Thursday, July 8, 2010


so tuesday i had an unexpected rescheduling so i had a good few hours free. so what better way to spend it than doing an impromptu rib piece on ross? i can think of a million things i woulda rather have done, but alas, that's what i did. ended up working til the wee hours, but it's all gravy.

It's an old woodblock print from the Kurtsweil Satires which i think is from the 1550's (told ya it was old). here's some info about the man behind the goat.... taken from here

Jörg Wickram (~1505-1562) was a German writer from the Alsace region (now France) who straddled the Renaissance and Early Modern periods of literature development.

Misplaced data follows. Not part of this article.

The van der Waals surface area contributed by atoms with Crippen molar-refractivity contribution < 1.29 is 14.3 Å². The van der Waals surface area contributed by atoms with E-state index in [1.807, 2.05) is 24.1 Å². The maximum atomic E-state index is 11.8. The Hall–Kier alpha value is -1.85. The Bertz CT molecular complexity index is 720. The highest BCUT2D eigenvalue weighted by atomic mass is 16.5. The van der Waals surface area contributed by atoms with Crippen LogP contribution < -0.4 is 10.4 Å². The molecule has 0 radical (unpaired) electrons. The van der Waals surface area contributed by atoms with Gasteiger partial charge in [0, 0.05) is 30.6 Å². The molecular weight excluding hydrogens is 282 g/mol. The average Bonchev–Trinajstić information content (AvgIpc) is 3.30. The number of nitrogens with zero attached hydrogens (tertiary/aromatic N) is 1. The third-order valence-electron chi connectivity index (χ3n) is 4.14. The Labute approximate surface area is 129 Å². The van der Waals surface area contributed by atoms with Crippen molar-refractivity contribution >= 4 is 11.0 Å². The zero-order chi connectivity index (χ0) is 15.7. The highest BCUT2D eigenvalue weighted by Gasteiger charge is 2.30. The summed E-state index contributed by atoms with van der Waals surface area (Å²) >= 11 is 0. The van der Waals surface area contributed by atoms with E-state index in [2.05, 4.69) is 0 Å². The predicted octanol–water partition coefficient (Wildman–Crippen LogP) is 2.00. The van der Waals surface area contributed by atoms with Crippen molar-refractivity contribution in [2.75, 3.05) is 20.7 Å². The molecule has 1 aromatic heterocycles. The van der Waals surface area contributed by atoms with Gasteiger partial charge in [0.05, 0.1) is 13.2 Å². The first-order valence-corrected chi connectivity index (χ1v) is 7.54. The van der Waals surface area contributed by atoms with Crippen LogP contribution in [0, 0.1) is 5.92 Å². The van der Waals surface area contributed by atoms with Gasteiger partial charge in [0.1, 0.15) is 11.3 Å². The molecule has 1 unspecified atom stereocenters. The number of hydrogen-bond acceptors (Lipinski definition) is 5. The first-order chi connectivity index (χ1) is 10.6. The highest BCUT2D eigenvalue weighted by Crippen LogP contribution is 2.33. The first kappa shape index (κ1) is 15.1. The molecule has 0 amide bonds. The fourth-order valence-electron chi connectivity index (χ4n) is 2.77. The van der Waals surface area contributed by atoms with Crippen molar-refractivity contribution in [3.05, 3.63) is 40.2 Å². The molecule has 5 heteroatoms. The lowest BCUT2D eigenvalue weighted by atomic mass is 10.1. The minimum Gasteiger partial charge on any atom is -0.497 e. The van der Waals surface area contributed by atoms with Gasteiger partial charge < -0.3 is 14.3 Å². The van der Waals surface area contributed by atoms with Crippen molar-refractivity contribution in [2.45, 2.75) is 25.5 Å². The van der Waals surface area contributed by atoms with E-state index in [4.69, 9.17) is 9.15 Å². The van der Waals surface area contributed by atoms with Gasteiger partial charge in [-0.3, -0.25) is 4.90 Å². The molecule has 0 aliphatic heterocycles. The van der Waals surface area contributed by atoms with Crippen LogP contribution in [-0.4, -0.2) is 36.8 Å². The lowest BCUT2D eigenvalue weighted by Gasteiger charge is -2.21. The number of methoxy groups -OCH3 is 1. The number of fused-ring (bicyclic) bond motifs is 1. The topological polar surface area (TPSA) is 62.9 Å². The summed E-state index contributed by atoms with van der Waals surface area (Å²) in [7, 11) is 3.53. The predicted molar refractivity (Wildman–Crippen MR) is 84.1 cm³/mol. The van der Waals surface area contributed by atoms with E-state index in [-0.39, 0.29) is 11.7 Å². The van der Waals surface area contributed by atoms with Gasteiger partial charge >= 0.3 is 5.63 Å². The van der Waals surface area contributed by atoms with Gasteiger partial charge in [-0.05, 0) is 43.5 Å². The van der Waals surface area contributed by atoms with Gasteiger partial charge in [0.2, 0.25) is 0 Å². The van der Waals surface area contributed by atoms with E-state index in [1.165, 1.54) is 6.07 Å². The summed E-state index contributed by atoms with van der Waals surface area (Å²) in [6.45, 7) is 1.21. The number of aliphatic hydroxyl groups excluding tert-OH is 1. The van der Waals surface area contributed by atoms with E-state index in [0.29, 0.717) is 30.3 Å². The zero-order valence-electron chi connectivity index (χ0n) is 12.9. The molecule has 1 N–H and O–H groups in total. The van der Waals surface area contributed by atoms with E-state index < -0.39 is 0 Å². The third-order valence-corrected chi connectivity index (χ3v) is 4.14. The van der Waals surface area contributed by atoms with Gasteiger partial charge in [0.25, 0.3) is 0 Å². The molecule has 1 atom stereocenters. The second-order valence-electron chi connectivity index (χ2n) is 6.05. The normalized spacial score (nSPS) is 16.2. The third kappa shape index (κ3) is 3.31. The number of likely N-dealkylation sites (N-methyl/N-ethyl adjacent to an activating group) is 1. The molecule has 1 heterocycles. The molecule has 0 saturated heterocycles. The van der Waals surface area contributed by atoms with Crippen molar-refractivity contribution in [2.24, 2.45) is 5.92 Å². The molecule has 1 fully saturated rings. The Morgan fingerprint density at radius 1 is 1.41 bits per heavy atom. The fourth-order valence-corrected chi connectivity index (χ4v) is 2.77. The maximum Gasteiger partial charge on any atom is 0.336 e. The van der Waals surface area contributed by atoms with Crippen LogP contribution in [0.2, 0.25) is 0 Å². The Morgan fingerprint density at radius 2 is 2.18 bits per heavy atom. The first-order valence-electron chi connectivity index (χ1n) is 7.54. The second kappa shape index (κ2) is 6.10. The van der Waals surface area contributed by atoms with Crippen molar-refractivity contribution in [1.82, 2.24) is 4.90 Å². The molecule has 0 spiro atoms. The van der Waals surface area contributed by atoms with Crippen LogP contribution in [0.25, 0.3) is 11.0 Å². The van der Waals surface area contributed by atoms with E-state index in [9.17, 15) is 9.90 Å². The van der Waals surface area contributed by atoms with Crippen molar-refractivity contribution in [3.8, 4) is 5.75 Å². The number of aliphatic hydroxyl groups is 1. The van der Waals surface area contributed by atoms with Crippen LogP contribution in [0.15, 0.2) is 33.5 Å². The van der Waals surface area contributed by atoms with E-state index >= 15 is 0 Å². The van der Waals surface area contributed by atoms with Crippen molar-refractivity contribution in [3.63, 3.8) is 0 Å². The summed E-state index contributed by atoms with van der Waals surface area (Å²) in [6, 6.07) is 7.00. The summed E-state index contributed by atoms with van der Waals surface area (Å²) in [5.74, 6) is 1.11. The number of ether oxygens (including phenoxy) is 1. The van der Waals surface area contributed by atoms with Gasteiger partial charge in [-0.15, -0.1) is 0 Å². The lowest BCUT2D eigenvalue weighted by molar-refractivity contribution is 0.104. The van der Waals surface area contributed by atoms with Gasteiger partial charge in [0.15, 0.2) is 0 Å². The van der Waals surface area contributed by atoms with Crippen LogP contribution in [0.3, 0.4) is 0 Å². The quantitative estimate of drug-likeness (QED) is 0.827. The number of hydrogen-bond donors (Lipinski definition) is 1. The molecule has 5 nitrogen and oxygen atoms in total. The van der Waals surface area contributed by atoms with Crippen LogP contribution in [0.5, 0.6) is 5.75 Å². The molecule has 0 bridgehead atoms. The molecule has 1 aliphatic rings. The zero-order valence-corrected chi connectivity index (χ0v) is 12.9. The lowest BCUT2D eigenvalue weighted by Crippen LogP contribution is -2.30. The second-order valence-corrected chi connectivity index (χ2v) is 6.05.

Wickram's versatile output ranged from translation work (he translated Ovid without knowing any latin) to poetry, dramatic narratives and collections of humorous anecdotes (Schwank) that drew influence from Sebastian Brandt's 'Ship of Fools' (1494), animal fable satires and the medieval minnesang tradition. Although these collected tales were popular, Wickram is perhaps best known for producing the earliest forms of the novel in German literature.

'Kurtzweil' (1550) is a lesser known work of poetry in the vernacular German by Wickram, featuring crude anthropomorphic woodcut illustrations, reminiscent of (but predating) Le Monde Renversé satires. There is next to nothing by way of commentary around online, but I think it's a fairly safe bet that 'Kurtzweil' belongs to the satirical/moral body of Schwank anthologies, prevalent in 16th century German literature.

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